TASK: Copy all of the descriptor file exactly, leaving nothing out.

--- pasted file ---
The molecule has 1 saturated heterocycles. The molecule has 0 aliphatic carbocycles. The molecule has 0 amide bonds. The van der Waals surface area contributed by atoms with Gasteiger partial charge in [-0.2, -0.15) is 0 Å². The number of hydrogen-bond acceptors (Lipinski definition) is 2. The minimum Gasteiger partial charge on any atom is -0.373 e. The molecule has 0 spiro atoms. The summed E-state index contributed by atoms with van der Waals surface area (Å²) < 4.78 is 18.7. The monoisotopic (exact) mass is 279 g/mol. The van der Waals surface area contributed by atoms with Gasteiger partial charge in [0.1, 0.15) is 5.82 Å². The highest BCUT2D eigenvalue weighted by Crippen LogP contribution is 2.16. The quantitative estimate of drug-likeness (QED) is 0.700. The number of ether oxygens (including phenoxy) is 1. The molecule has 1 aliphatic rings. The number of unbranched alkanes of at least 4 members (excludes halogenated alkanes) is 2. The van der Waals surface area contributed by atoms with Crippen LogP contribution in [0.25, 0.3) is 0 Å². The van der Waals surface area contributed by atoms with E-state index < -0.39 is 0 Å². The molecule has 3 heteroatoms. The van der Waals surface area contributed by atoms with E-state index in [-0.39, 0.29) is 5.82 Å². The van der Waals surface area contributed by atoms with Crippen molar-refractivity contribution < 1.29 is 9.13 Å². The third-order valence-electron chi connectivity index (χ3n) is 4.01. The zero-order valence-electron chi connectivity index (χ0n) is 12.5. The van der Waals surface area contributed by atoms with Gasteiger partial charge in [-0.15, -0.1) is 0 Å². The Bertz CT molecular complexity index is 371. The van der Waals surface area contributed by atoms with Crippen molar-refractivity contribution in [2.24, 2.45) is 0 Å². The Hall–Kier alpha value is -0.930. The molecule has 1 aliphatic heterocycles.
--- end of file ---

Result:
The molecule has 1 saturated heterocycles. The molecule has 0 aliphatic carbocycles. The molecule has 0 amide bonds. The van der Waals surface area contributed by atoms with Gasteiger partial charge in [-0.2, -0.15) is 0 Å². The number of hydrogen-bond acceptors (Lipinski definition) is 2. The minimum Gasteiger partial charge on any atom is -0.373 e. The molecule has 0 spiro atoms. The summed E-state index contributed by atoms with van der Waals surface area (Å²) < 4.78 is 18.7. The monoisotopic (exact) mass is 279 g/mol. The van der Waals surface area contributed by atoms with Gasteiger partial charge in [0.1, 0.15) is 5.82 Å². The highest BCUT2D eigenvalue weighted by Crippen LogP contribution is 2.16. The quantitative estimate of drug-likeness (QED) is 0.700. The number of ether oxygens (including phenoxy) is 1. The molecule has 1 aliphatic rings. The number of unbranched alkanes of at least 4 members (excludes halogenated alkanes) is 2. The van der Waals surface area contributed by atoms with Crippen LogP contribution in [0.25, 0.3) is 0 Å². The van der Waals surface area contributed by atoms with E-state index < -0.39 is 0 Å². The molecule has 3 heteroatoms. The van der Waals surface area contributed by atoms with E-state index in [-0.39, 0.29) is 5.82 Å². The van der Waals surface area contributed by atoms with Crippen molar-refractivity contribution < 1.29 is 9.13 Å². The third-order valence-electron chi connectivity index (χ3n) is 4.01. The zero-order valence-electron chi connectivity index (χ0n) is 12.5. The van der Waals surface area contributed by atoms with Gasteiger partial charge in [-0.15, -0.1) is 0 Å². The Bertz CT molecular complexity index is 371. The van der Waals surface area contributed by atoms with Crippen molar-refractivity contribution in [2.24, 2.45) is 0 Å². The Hall–Kier alpha value is -0.930. The molecule has 1 aliphatic heterocycles.